In addition, the EPA’s new source review program under certain circumstances requires existing coal-fired power plants, when modifications to those plants significantly change emissions, to install the more stringent air emissions control equipment required of new plants.

Litigation seeking to force the EPA to list coal mines as a category of air pollution sources that endanger public health or welfare under Section 111 of the CAA and establish standards to reduce emissions from sources of methane and other emissions related to coal mines was dismissed by the D.C. Circuit in May 2014. In that case, the Court denied a rulemaking petition citing agency discretion and budgetary restrictions, and ruled that the EPA has reasonable discretion to carry out its delegated responsibilities, which include determining the timing and relative priority of its regulatory agenda. In July 2014, the D.C. Circuit denied a petition seeking a rehearing of the case en banc. Litigation regarding these issues may continue and could result in the need for additional air pollution controls for coal-fired units and our operations.

Global Climate Change

Global climate change initiatives and public perceptions have resulted, and are expected to continue to result, in decreased coal-fired power plant capacity and utilization, phasing out and closing many existing coal-fired power plants, reducing or eliminating construction of new coal-fired power plants in the United States and certain other countries, increased costs to mine coal and decreased demand and prices for thermal coal.

There are three important sources of GHGs associated with the coal industry: first, the end use of our coal by our customers in electricity generation, coke plants, and steelmaking is a source of GHGs; second, combustion of fuel for mining equipment used in coal production; and third, coal mining can release methane, a GHG, directly into the atmosphere. GHG emissions from coal consumption and production are subject to pending and proposed regulation as part of initiatives to address global climate change.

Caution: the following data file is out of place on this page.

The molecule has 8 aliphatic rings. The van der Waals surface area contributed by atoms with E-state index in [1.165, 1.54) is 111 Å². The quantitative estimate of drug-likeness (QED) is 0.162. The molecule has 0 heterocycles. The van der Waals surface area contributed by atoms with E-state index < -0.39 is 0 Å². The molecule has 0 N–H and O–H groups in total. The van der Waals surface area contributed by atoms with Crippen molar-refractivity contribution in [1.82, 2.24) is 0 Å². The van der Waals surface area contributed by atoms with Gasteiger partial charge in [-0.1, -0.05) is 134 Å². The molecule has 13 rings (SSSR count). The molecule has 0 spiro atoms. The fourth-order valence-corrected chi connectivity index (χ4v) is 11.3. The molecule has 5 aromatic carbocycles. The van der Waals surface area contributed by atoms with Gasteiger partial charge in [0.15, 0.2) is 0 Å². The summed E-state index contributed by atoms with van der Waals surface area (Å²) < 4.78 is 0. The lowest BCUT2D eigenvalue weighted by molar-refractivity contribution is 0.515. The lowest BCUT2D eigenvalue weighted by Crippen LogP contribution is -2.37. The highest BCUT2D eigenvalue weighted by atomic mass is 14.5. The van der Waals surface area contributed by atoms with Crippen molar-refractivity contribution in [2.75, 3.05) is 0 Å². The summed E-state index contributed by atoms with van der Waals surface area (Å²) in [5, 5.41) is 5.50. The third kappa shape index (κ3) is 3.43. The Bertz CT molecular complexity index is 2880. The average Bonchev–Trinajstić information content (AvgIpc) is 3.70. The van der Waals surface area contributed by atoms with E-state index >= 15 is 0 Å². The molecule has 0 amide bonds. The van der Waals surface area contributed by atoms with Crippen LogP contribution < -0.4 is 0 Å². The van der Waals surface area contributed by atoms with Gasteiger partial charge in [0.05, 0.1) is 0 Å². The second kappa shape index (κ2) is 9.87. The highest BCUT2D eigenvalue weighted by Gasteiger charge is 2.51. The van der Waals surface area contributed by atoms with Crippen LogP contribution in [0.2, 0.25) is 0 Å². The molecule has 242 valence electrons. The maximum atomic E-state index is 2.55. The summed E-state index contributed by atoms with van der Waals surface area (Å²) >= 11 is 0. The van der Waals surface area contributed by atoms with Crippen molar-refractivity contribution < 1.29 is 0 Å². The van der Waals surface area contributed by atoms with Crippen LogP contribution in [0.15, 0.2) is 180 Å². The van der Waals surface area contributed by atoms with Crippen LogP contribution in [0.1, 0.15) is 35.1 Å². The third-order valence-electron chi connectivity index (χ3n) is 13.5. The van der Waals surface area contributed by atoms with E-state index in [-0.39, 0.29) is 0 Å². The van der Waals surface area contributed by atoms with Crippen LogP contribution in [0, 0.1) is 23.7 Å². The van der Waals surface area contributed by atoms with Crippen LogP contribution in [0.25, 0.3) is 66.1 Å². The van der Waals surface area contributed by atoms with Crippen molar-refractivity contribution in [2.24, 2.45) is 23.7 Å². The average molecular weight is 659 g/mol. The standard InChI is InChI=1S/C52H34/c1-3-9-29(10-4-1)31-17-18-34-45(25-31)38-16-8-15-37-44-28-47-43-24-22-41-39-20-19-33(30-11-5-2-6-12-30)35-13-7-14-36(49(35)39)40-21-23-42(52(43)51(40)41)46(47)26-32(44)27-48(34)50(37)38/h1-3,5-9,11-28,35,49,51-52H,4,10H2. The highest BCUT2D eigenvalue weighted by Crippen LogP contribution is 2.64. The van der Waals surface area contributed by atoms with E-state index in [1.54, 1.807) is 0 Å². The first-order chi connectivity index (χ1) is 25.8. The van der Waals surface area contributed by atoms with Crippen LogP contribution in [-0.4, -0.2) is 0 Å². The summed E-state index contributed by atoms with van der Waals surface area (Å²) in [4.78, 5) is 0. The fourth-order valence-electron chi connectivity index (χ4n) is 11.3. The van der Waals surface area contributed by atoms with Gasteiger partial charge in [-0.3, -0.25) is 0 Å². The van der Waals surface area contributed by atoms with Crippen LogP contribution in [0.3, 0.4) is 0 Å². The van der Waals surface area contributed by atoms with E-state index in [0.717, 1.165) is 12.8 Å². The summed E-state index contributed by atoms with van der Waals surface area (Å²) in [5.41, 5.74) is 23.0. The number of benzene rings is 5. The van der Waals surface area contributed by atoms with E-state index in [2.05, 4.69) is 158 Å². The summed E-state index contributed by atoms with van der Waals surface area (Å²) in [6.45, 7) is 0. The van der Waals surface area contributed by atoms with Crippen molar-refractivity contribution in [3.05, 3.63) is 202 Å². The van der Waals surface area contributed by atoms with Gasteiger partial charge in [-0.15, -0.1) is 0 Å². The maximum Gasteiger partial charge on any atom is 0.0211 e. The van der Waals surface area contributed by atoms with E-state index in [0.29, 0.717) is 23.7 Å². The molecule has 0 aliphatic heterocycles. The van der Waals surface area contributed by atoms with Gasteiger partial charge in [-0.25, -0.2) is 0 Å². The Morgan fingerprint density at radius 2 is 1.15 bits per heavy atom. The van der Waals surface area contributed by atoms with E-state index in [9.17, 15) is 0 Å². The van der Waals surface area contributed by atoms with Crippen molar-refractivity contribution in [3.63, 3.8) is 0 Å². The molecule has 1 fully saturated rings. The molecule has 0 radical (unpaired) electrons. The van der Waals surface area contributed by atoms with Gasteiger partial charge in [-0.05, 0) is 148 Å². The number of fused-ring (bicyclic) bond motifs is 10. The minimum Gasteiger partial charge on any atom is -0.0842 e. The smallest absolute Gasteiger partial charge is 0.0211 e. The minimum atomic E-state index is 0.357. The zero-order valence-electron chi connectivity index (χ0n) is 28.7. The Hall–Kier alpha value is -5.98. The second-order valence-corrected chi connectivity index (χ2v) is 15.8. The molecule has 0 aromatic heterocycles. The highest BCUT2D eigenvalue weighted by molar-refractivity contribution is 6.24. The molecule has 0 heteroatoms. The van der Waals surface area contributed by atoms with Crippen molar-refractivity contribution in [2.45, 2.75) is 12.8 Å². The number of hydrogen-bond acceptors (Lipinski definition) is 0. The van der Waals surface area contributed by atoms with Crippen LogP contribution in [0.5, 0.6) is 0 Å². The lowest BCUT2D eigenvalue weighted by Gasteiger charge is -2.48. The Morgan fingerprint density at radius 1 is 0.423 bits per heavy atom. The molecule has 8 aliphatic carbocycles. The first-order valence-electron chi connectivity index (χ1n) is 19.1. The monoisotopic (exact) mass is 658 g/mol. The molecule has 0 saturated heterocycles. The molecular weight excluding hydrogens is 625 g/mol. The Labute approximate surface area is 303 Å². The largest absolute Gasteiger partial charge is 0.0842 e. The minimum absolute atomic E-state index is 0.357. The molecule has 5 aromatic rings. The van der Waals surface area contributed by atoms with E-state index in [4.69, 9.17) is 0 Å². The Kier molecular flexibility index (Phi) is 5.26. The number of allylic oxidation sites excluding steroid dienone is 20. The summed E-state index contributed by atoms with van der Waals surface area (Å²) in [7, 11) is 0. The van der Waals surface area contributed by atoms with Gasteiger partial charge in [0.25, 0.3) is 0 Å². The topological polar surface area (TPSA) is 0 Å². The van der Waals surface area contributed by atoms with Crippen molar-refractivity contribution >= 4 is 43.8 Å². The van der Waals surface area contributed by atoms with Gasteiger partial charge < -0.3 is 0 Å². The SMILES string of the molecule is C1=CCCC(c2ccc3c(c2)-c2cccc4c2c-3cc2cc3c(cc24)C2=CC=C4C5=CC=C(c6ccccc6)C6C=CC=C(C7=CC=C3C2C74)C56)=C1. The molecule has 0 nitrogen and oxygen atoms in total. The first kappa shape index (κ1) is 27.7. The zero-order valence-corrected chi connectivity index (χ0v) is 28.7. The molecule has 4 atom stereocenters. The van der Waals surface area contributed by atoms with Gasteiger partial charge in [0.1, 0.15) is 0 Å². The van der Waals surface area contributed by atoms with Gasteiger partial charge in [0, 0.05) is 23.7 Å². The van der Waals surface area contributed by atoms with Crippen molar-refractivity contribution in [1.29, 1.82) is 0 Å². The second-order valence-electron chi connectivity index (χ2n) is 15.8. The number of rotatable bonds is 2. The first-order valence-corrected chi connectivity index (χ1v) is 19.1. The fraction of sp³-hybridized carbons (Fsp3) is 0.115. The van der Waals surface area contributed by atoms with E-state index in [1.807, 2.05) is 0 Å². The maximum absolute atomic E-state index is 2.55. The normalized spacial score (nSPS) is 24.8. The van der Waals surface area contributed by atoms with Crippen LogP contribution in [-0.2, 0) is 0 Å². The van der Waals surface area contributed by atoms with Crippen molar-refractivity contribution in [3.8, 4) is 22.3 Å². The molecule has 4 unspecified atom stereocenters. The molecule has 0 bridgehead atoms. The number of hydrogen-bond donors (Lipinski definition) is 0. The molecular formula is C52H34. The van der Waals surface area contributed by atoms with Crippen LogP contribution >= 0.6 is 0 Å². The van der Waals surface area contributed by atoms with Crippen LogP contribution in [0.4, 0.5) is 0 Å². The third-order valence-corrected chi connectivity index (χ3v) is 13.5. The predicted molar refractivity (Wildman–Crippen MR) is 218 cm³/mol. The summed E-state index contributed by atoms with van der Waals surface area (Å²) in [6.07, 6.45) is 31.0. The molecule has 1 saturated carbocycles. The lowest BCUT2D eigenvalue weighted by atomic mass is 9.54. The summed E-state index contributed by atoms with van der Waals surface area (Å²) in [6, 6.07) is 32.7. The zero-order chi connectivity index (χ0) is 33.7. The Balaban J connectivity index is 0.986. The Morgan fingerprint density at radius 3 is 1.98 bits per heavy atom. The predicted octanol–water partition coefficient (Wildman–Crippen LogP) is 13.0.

The Kyoto Protocol to the 1992 United Nations Framework Convention on Climate Change (the “Kyoto Protocol”) became effective in 2005 and bound those developed countries that ratified it (which the U.S. did not do) to reduce their global GHG emissions. In December 2015, the United States and almost 200 nations agreed to the Paris Agreement, which entered into force on November 4, 2016 and has the long-term goal to limit global warming to below two degrees Celsius by 2100 from temperatures in the pre-industrial era. Although this agreement does not create any binding obligations for nations to limit their GHG emissions, it does include pledges to voluntarily limit or reduce future emissions. On June 1, 2017, the Trump administration announced that the U.S. would withdraw from the Paris Agreement. This withdrawal formally took effect on November 4, 2020. However, on February 19, 2021, the U.S. formally rejoined the Paris Agreement. In addition, numerous U.S. governors, mayors and businesses have pledged their commitments to the goals of the Paris Agreement. The Glasgow Climate Pact reached at the 2021 United Nations Climate Change Conference (COP26), though not legally binding, contains a plan to reduce use of coal by 40%. The COP28 United Nations Climate Change Conference was held in Dubai, the United Arab Emirates, held from November 30 to December 13, 2023. COP28 was intended to evaluate the world’s efforts to address climate change under the Paris Agreement. At the end of the COP28 conference, the participating countries agreed to a call on
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governments worldwide to speed up the transition away from fossil fuels to renewables such as wind and solar power. These commitments and agreements could further reduce demand and prices for our coal.